Working with clients to find the ideal talent for roles in businesses gives us a special perch on which to see trends and changes ahead. It’s a comfort to see our sense about this are turning out to be confirmed by research as well.
In my earlier news article this year, I outlined our perspective about artificial intelligence (AI) and its impact on future jobs. My view is that AI will sit side-to-side with roles only people can do. This month’s LinkedIn 2018 U.S. Emerging Jobs Report* confirms my thoughts.
Guy Berger, LinkedIn’s Chief Economist, notes that six out of 15 emerging jobs at present relate to AI in some form. AI skills show a 190% increase globally from 2015 to 2017. While it is clear AI has clear momentum, it is not at the expense of operational roles which require human skills. A few of the fastest growing roles include administrative assistants, assurance staff, sales development representatives and recruiters, along with technical roles of software engineers, blockchain developers (33 times growth from last year), machine learning and data scientists (12 times growth from last year). This balance of human and technical skills growth is not industry-weighted. The high demands run the gamut from healthcare to government services.
Underlying this mix is the analysis of skill gaps companies cite as most vital to fill. While the demand for technical capabilities are clear, more than have the list of skill gaps are human skills:
- Oral communication (including public speaking, presentation skills)
- Leadership and People management (including team building and teamwork, people and team management), and
- Time management (including organization, multi-tasking).
Based on our work, we can add critical thinking, diplomacy and social skills. Thus, while technical abilities matter, so do social ones.
Candidates with a healthy balance of technical and social skills have a clear advantage. Of course, companies who have people with this balance will want to be sure to keep them. Moreover, the need for new skills creates a supply competitive challenge.
Wake Up Call
The need for internal competency training is key to solving the talent needs ahead of us. It is the perfect time for companies to invest more heavily in their people. Developing skills is both good for employees and the business.
Identify Most Needed Skills: HR teams – as leaders in talent development –can partner with their executive team to define the new technical skills and social skills most vital to their strategy. Using a 3-year planning horizon, a business team can identify the top priorities in competencies necessary to meet their goals.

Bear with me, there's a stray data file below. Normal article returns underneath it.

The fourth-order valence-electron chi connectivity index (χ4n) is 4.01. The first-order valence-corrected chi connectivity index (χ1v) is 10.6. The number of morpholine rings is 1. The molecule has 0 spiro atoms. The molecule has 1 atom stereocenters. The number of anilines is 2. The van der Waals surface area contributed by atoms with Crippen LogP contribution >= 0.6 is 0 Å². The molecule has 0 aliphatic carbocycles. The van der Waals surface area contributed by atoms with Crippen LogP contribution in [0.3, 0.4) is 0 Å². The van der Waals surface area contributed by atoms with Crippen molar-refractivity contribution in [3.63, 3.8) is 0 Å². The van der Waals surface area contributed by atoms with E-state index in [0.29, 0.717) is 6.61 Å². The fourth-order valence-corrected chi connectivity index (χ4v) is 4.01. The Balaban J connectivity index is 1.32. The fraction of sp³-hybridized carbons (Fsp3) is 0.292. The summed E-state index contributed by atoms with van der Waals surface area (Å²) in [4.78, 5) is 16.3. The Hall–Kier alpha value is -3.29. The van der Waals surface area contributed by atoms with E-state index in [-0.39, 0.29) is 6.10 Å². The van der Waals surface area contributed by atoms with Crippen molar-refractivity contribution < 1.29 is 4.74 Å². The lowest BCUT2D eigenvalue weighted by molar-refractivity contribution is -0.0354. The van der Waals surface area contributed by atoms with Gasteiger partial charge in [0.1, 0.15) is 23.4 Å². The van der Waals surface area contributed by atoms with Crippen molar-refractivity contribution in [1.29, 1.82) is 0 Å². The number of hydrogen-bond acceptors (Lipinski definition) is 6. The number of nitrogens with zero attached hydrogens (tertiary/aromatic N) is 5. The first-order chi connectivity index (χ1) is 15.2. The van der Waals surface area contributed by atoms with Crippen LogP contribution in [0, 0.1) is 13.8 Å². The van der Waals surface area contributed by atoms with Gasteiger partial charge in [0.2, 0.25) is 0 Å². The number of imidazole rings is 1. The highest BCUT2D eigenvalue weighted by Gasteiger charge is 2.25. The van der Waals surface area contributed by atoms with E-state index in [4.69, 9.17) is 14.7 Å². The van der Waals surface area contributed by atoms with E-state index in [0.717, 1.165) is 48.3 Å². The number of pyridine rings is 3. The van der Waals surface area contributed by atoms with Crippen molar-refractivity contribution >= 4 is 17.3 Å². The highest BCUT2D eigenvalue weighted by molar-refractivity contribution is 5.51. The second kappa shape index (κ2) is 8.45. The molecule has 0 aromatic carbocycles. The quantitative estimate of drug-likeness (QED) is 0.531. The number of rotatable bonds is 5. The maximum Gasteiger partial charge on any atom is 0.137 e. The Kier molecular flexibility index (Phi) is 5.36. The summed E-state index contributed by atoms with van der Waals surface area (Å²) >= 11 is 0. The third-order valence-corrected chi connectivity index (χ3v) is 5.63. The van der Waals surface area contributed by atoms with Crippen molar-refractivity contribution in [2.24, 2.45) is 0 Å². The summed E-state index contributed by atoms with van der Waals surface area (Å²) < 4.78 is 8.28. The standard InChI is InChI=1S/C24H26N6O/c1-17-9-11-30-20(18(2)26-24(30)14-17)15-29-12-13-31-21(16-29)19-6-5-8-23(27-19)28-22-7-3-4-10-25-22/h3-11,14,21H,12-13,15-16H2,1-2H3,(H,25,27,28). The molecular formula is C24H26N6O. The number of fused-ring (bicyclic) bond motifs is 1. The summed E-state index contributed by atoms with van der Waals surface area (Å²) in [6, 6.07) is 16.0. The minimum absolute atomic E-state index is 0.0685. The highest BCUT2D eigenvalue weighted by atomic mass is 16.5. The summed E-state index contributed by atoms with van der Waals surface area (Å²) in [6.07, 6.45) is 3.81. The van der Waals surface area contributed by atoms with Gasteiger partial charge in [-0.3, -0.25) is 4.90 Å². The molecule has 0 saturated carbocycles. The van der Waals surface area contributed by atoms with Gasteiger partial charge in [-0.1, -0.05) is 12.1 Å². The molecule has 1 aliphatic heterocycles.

Identify Internal Candidates: Next, executives can evaluate their professionals based on their current performance and individual potential to master new skills. We recommend using a matrix to determine who is “ready now” from “ready after training” in both management and technical career ladders.**
For those individuals who have high potential, the company can design or source customized, personal development plans which include specialized training programs to develop these much-needed skills. Developing new capabilities with existing talent produces higher return on investment in several measurable ways, including retention, engagement, costs for talent acquisition and speed of success in change management.
Make/Buy Decisions: Developing skills internally is a “make decision.” Taking this investment first reduces the amount of professionals that must be recruited from outside. External sourcing is focused on roles for which time is critical. If the company must have that capability immediately and cannot wait to develop it, the position is prime for external recruiting. Sorting for which are “make versus buy” helps focus precious costs of sourcing, increases time to capability and lessens the time commitments for onboarding what otherwise may be too many new people.
Finding the right formula for your company is a strategic discussion well worth the time. In this competitive market filling with new skill demands, there is no time better than the present.